The Eastern School Board had five people who did Psyc Ed. evaluations: when it joined and became the English School Board, several jumped ship and now there are only three evaluators for the entire Island! My son has A.D.D. ,which is under the umbrella of learning disabilities ,but because there is such a backload of students waiting for evaluations,there is no way he can be fully tested before he should be out of high school . He is in grade ten now,and just scraping by; if he were a kid that acted out and caused problems in the classroom,he would have had help long ago. He has considerable issues with math but otherwise extremely bright and contributes well in class. His problem is communicating on paper what he can verbalize. He is currently receiving help in the Learning Centre at the Rural,but he is not motivated as he is registered to repeat grade ten math and English,he has pretty much resigned himself to failure. He calls himself stupid. He is Avery bright young man that learns differently and because he doesn't act out he is falling through the cracks. He is an A student that is getting D's some C's and fails. We need more E. A's and Psyc Ed Evaluators in place to help these kids not less and less. I understand that there are systems set in place at the university and college level to assist students with L.D.'s but how do they get to that level when they can't get through high school?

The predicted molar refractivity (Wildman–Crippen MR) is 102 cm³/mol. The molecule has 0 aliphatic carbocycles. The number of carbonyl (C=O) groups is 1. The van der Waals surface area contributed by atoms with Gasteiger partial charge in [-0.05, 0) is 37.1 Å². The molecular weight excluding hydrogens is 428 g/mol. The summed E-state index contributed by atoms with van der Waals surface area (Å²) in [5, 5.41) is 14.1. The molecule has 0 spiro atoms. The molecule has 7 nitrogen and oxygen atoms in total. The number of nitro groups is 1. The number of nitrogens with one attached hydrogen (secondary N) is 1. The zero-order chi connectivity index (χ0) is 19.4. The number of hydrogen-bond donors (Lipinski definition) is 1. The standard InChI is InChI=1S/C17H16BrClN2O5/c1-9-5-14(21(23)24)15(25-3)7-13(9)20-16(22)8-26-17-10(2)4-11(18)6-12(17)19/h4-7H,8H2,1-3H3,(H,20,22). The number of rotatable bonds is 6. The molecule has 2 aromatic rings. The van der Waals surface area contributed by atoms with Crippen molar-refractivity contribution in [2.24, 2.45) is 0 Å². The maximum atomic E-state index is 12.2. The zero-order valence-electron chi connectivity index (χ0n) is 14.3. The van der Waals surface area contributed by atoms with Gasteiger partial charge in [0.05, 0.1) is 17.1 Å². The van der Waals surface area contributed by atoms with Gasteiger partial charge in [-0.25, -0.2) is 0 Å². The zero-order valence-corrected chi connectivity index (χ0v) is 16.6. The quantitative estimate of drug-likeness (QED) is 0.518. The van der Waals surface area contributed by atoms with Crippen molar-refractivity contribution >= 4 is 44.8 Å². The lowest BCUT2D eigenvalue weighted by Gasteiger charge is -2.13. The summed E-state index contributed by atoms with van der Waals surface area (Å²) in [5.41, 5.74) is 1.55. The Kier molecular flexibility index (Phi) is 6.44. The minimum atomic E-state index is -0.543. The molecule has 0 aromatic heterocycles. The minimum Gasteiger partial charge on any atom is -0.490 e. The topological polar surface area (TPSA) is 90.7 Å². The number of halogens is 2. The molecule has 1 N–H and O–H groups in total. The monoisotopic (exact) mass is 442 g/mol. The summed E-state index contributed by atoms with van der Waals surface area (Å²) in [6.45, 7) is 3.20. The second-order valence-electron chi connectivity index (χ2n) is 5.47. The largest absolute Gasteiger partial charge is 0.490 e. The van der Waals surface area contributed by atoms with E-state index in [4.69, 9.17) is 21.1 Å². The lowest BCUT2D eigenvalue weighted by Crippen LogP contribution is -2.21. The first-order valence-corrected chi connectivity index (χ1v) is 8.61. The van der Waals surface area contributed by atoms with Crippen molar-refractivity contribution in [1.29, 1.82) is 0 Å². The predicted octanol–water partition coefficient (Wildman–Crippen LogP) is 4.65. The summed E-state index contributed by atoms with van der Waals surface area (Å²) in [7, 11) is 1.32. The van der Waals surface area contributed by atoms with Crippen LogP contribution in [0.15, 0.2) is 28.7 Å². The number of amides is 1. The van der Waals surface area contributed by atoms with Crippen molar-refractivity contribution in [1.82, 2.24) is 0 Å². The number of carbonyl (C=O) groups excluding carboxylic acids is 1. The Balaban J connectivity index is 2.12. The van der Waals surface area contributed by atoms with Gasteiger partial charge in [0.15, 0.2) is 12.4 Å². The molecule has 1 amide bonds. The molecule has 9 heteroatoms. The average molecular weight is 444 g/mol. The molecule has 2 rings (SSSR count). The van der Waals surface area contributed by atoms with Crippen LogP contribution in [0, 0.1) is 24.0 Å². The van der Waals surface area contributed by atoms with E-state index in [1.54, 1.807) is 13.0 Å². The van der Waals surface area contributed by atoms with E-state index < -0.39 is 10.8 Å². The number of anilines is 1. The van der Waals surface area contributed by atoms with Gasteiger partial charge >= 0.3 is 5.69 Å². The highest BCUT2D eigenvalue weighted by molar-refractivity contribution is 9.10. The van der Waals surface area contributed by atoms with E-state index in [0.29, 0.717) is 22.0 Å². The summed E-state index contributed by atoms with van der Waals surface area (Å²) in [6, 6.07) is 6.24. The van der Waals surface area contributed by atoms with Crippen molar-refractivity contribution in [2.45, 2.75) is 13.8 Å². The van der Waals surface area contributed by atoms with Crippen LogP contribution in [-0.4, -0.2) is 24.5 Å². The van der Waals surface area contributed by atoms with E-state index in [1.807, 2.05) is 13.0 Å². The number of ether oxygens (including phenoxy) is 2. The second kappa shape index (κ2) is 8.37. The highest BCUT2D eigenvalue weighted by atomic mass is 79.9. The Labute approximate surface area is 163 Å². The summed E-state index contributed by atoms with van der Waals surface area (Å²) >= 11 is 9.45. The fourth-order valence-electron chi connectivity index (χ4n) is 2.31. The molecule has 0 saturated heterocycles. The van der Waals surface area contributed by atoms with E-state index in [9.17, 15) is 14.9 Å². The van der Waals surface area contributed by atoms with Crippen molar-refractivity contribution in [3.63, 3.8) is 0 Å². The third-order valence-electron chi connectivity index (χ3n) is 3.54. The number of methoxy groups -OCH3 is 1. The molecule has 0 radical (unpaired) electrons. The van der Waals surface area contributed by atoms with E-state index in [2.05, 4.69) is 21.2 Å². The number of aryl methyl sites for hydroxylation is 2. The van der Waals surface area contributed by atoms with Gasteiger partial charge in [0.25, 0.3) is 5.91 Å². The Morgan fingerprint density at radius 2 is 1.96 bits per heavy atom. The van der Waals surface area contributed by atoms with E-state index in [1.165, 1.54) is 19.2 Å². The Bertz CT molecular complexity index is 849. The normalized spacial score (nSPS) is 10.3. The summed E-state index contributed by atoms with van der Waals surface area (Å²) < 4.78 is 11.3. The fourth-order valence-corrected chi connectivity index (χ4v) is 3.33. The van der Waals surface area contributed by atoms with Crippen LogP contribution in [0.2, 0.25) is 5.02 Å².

• Island Boy